Now, building on these findings, collaborators at Texas Children’s Hospital have launched a first-in-child clinical trial to test the safety and anti-tumour efficacy of their new strategy.

“This work was possible thanks to the concerted collaboration of our Pediatric Cancer Dream Team, which brought together scientists studying tumor genomics and tumor immunotherapy around the world to enable the design of more effective therapies for children with incurable and hard to treat cancers,” says corresponding author Dr. Nabil Ahmed, associate professor of pediatrics and immunology, section of hematology-oncology at Baylor and Texas Children’s Hospital.

This research was supported in part by OICR through OICR’s Brain Cancer Translational Research Intitiative and funding provided to the Stand Up to Cancer (SU2C) Canada Cancer Stem Cell Dream Team.

Read SickKids news release.

April 16, 2020

University students step up to flatten the COVID curve

Former OICR intern leads the development of a COVID-tracking site used by more than 400,000 people in Canada to date

Flatten is quickly becoming a go-to source of information about how COVID-19 is spreading across Canada.

In less than a month, more than 400,000 people have submitted data on their symptoms, travel history, age and medical conditions, making Flatten the country’s leading crowdsourced COVID data repository.

Behind the project is a team of first- and second-year university students who are determined to help.

Yifei Zhang, Vice President of Flatten.

“We just wanted to put our technical skills to good use during this time,” says Vice President of Flatten, Yifei Zhang, in a University of Waterloo story. “It’s been great working together with everybody trying to build a platform that will be useful for Canadians across the country.”

As a web-based, data-gathering platform, Flatten provides a real-time heat map of self-reported confirmed and potential COVID-19 cases across the country. The platform helps increase awareness and flatten the curve of COVID-19 cases.

Over the last four weeks, Flatten has rapidly evolved from an idea into an incorporated non-profit organization, with support from advisors such as Dr. Geoffrey Hinton and sponsors such as Google Cloud, the Vector Institute and CIFAR.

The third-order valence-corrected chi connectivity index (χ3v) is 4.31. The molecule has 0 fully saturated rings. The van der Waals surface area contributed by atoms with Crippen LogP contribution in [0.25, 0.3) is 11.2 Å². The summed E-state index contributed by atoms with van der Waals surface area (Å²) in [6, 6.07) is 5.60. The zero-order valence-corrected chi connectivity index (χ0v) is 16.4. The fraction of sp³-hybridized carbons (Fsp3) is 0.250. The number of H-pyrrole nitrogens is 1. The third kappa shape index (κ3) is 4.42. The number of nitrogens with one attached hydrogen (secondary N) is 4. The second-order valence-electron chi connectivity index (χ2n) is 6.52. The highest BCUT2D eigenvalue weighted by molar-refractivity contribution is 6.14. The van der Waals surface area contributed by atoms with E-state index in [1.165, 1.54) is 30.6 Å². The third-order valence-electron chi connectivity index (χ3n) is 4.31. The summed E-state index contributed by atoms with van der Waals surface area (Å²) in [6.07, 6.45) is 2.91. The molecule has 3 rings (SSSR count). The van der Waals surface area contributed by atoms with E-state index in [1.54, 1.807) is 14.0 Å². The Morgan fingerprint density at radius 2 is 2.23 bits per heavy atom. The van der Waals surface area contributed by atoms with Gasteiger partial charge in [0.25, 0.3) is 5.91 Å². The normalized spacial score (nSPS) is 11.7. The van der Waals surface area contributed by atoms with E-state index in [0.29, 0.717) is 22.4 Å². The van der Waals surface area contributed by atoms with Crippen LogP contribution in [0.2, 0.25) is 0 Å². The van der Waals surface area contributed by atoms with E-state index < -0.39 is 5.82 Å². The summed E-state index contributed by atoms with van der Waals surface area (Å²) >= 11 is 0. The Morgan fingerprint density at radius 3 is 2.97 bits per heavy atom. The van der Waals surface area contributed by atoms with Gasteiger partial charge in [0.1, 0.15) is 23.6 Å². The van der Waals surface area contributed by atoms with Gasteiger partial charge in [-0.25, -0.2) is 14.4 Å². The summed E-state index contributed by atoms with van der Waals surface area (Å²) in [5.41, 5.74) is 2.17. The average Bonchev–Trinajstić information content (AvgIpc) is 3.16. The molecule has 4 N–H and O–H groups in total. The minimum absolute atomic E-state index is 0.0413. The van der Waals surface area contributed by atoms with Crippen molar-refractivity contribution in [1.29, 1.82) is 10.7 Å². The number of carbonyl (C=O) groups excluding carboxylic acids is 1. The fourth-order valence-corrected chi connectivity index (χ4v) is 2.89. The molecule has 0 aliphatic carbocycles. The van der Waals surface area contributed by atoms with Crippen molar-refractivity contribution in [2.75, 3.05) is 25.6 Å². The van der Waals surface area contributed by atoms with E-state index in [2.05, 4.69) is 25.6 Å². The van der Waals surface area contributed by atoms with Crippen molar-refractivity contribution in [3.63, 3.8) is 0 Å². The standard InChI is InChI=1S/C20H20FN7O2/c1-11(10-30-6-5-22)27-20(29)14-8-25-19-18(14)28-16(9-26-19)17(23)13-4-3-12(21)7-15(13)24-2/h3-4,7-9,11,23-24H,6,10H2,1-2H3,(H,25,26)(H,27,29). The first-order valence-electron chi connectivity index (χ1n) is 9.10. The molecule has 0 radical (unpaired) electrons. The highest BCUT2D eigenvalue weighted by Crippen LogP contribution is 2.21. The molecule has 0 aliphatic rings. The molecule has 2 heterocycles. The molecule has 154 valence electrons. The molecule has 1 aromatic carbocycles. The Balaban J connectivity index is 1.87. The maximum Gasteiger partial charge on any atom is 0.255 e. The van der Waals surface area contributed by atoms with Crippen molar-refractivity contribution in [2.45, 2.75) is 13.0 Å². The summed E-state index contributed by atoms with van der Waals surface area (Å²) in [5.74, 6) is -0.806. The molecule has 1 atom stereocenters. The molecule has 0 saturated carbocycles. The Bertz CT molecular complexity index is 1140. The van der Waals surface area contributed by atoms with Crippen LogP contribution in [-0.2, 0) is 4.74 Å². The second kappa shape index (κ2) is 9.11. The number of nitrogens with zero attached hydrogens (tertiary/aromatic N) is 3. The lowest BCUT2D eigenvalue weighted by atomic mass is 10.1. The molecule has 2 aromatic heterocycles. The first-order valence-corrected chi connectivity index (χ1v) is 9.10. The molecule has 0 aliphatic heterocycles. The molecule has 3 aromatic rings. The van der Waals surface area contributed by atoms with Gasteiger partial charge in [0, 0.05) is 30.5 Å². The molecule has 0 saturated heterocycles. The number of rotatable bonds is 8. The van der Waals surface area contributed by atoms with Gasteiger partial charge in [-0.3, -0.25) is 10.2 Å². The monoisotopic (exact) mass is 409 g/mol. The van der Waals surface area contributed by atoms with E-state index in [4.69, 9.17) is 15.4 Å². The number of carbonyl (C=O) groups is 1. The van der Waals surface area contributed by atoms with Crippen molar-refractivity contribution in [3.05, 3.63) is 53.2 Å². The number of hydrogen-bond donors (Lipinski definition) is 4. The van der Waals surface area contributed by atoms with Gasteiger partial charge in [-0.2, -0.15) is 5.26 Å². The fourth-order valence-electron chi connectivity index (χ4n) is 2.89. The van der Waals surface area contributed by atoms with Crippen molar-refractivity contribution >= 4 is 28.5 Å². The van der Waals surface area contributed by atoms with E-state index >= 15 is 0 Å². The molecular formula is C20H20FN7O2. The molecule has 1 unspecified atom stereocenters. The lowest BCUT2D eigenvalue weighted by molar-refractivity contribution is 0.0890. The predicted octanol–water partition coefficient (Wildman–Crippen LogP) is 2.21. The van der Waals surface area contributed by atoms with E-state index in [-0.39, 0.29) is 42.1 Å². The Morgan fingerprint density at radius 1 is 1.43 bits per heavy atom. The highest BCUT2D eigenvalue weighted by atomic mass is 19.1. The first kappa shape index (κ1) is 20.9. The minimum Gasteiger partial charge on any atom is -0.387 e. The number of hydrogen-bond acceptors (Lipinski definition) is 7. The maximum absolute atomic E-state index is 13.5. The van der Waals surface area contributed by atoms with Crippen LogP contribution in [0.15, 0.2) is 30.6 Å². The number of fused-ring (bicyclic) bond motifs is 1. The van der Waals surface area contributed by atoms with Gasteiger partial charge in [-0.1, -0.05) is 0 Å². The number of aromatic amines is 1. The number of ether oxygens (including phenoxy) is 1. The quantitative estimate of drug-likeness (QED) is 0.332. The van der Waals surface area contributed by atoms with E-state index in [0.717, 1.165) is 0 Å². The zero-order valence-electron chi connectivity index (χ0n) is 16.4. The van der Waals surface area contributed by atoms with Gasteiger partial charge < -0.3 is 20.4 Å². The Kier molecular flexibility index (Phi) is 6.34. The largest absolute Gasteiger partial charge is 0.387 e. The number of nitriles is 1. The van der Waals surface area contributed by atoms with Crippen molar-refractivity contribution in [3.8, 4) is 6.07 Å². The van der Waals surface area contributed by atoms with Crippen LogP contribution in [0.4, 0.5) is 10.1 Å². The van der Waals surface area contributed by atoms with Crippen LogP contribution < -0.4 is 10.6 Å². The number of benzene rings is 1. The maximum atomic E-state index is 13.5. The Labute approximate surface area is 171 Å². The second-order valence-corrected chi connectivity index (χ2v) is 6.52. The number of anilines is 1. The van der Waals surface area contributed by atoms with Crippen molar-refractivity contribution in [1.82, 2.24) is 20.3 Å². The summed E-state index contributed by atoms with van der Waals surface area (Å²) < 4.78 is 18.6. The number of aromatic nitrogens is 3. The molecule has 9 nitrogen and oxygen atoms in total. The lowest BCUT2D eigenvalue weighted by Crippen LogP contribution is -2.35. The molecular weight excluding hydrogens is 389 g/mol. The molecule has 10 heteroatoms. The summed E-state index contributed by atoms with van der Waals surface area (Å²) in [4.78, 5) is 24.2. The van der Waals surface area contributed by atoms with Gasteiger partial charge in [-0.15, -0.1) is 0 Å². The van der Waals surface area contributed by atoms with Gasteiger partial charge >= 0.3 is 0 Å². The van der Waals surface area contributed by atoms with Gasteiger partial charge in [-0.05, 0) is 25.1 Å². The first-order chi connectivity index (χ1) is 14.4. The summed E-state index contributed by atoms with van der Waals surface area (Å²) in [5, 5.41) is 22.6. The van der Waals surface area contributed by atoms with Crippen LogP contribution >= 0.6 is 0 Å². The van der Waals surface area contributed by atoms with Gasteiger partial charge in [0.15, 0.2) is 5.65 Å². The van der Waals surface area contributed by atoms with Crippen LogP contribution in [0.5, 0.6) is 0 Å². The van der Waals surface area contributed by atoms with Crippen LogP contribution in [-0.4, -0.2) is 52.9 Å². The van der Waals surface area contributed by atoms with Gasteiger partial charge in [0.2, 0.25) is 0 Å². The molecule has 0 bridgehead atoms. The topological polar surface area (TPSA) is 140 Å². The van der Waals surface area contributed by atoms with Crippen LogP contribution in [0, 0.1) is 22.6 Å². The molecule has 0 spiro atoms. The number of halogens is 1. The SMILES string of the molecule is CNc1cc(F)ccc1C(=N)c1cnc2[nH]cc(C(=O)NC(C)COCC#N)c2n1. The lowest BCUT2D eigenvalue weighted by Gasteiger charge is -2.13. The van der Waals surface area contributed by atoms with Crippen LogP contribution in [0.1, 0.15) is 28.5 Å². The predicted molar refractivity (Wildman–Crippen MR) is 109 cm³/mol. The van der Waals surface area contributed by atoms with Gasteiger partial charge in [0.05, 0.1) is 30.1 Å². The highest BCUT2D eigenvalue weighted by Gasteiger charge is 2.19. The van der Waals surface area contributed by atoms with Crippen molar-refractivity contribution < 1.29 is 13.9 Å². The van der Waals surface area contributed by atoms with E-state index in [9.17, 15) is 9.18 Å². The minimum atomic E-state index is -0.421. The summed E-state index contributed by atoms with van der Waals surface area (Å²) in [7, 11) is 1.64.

The team behind Flatten has established collaborations with health authorities across Canada, such as in Montreal, and plans to work with other municipal governments and provinces..

“We work with leading advisors and collaborators to make sure we’re surveying the right questions and providing the right information for Canadians today to help flatten the curve,” says Zhang.

Zhang, who is completing his second year as a software engineering student at the University of Waterloo and leads Flatten’s website development, attributes his website development knowledge to his internship with OICR’s WebDev team.

“My time at OICR reinforced my interest in working in health and biology, giving me the motivation and drive to pursue this initiative,” says Zhang. “At OICR, I gained experience working with a high volume of data using robust techniques and I was able to bring that knowledge into developing Flatten.ca. A lot of the fundamentals we used to build this site came from best practices that I learned from my term at OICR.”

Learn more at flatten.ca.

March 24, 2020

The donations behind the discoveries: The Ontarians who made the Pan-Cancer Project possible

A technician at an Ontario Tumour Bank site at Kingston General Hospital works with frozen specimens.

The Pan-Cancer project made international headlines this month, but not without the contributions of thousands of individuals and the teams that preserve their specimens

In an unprecedented, decade-long study of whole cancer genomes, OICR researchers and collaborators have improved our fundamental understanding of the disease, indicating new directions for developing diagnostics and treatments. The Project was powered by 2,800 people with cancer who donated their biologic specimens to research. These contributions were facilitated and protected by groups such as the Ontario Tumour Bank (OTB).

From the operating room to the freezer

Many advances in cancer research, like those made by the Pan-Cancer Project, rely on hundreds – and sometimes thousands – of biospecimens. A patient’s donated blood, tumour and surrounding tissue may hold clues to future innovations in cancer diagnostics and therapies. But without biobanks – the repositories that collect and care for biological samples – the clues within these donations may never be discovered.

“Good science is built on good data and good omics data can only be drawn from well-preserved tissues,” says Monique Albert. “The advancements made by the Pan-Cancer Project would not have been possible without the diligent work of biobanking teams.”

Albert is the Director of OTB – a provincial bioresource operating in partnership with four state-of-the-art hospitals and cancer centres across Ontario. OTB plays a quiet but crucial role between the patient and the researcher, providing the fundamental biologic resources that research is built on.

Lowering the temperature and raising the bar

Day-to-day, biobanking teams – like OTB – work to implement the highest standards of preservation. From the operating room to the freezer and back to the lab, these teams tirelessly strive to maintain the quality of patient samples to inform cancer discoveries. OTB has held and raised leading biobanking standards for over 15 years.